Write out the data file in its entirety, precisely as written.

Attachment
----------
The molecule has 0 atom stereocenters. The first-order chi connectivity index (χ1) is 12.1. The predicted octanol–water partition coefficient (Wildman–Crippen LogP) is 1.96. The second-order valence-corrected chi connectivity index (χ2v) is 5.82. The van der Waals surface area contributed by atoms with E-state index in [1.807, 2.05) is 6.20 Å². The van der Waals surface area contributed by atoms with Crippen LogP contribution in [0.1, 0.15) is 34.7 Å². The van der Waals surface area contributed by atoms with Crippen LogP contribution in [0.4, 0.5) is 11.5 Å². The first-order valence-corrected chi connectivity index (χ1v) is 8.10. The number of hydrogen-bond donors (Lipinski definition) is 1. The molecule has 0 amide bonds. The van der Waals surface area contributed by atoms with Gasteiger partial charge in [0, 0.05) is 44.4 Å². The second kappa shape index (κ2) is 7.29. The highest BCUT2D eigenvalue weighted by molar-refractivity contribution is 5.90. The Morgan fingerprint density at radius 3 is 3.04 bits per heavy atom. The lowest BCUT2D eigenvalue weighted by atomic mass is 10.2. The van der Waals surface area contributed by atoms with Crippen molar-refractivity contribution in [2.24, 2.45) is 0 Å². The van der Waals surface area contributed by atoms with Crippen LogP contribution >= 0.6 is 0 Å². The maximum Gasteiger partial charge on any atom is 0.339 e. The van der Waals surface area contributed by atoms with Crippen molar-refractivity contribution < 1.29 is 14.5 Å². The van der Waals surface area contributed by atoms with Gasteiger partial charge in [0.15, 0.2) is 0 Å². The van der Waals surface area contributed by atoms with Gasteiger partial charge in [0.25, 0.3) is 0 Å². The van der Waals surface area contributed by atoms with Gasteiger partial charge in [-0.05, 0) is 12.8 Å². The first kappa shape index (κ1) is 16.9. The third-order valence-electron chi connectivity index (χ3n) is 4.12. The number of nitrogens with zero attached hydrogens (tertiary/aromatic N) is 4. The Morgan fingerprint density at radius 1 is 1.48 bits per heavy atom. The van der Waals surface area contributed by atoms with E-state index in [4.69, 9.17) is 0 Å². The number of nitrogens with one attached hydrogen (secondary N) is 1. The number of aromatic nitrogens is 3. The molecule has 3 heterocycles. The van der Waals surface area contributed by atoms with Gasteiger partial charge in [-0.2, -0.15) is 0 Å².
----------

The molecule has 0 atom stereocenters. The first-order chi connectivity index (χ1) is 12.1. The predicted octanol–water partition coefficient (Wildman–Crippen LogP) is 1.96. The second-order valence-corrected chi connectivity index (χ2v) is 5.82. The van der Waals surface area contributed by atoms with E-state index in [1.807, 2.05) is 6.20 Å². The van der Waals surface area contributed by atoms with Crippen LogP contribution in [0.1, 0.15) is 34.7 Å². The van der Waals surface area contributed by atoms with Crippen LogP contribution in [0.4, 0.5) is 11.5 Å². The first-order valence-corrected chi connectivity index (χ1v) is 8.10. The number of hydrogen-bond donors (Lipinski definition) is 1. The molecule has 0 amide bonds. The van der Waals surface area contributed by atoms with Gasteiger partial charge in [0, 0.05) is 44.4 Å². The second kappa shape index (κ2) is 7.29. The highest BCUT2D eigenvalue weighted by molar-refractivity contribution is 5.90. The Morgan fingerprint density at radius 3 is 3.04 bits per heavy atom. The lowest BCUT2D eigenvalue weighted by atomic mass is 10.2. The van der Waals surface area contributed by atoms with Crippen molar-refractivity contribution in [2.24, 2.45) is 0 Å². The van der Waals surface area contributed by atoms with Crippen LogP contribution >= 0.6 is 0 Å². The maximum Gasteiger partial charge on any atom is 0.339 e. The van der Waals surface area contributed by atoms with Crippen molar-refractivity contribution < 1.29 is 14.5 Å². The van der Waals surface area contributed by atoms with Gasteiger partial charge in [0.15, 0.2) is 0 Å². The van der Waals surface area contributed by atoms with Gasteiger partial charge in [0.25, 0.3) is 0 Å². The van der Waals surface area contributed by atoms with Gasteiger partial charge in [-0.05, 0) is 12.8 Å². The first kappa shape index (κ1) is 16.9. The third-order valence-electron chi connectivity index (χ3n) is 4.12. The number of nitrogens with zero attached hydrogens (tertiary/aromatic N) is 4. The Morgan fingerprint density at radius 1 is 1.48 bits per heavy atom. The van der Waals surface area contributed by atoms with E-state index in [4.69, 9.17) is 0 Å². The number of nitrogens with one attached hydrogen (secondary N) is 1. The number of aromatic nitrogens is 3. The molecule has 3 heterocycles. The van der Waals surface area contributed by atoms with Gasteiger partial charge in [-0.2, -0.15) is 0 Å².